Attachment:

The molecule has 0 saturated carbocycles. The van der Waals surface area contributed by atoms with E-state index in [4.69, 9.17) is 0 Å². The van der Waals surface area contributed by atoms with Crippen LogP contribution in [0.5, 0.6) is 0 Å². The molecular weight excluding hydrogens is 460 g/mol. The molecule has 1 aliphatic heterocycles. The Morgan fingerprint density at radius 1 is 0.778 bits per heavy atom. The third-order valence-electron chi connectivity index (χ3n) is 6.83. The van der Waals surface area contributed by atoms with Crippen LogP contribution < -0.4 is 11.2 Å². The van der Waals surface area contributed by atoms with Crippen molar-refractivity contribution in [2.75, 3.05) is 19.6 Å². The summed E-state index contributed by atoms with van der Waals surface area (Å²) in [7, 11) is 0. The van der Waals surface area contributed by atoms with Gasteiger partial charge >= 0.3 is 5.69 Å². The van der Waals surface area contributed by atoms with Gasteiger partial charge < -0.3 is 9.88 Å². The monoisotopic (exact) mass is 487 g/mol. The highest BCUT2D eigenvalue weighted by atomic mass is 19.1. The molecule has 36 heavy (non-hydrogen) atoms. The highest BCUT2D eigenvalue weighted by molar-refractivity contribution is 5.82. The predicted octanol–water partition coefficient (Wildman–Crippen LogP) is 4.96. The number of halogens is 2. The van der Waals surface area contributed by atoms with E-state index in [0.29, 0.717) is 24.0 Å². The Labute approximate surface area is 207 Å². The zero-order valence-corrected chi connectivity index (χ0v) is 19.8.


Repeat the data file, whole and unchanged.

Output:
The molecule has 0 saturated carbocycles. The van der Waals surface area contributed by atoms with E-state index in [4.69, 9.17) is 0 Å². The van der Waals surface area contributed by atoms with Crippen LogP contribution in [0.5, 0.6) is 0 Å². The molecular weight excluding hydrogens is 460 g/mol. The molecule has 1 aliphatic heterocycles. The Morgan fingerprint density at radius 1 is 0.778 bits per heavy atom. The third-order valence-electron chi connectivity index (χ3n) is 6.83. The van der Waals surface area contributed by atoms with Crippen LogP contribution < -0.4 is 11.2 Å². The van der Waals surface area contributed by atoms with Crippen molar-refractivity contribution in [2.75, 3.05) is 19.6 Å². The summed E-state index contributed by atoms with van der Waals surface area (Å²) in [7, 11) is 0. The van der Waals surface area contributed by atoms with Gasteiger partial charge >= 0.3 is 5.69 Å². The van der Waals surface area contributed by atoms with Gasteiger partial charge < -0.3 is 9.88 Å². The monoisotopic (exact) mass is 487 g/mol. The highest BCUT2D eigenvalue weighted by atomic mass is 19.1. The molecule has 36 heavy (non-hydrogen) atoms. The highest BCUT2D eigenvalue weighted by molar-refractivity contribution is 5.82. The predicted octanol–water partition coefficient (Wildman–Crippen LogP) is 4.96. The number of halogens is 2. The van der Waals surface area contributed by atoms with E-state index in [0.29, 0.717) is 24.0 Å². The Labute approximate surface area is 207 Å². The zero-order valence-corrected chi connectivity index (χ0v) is 19.8.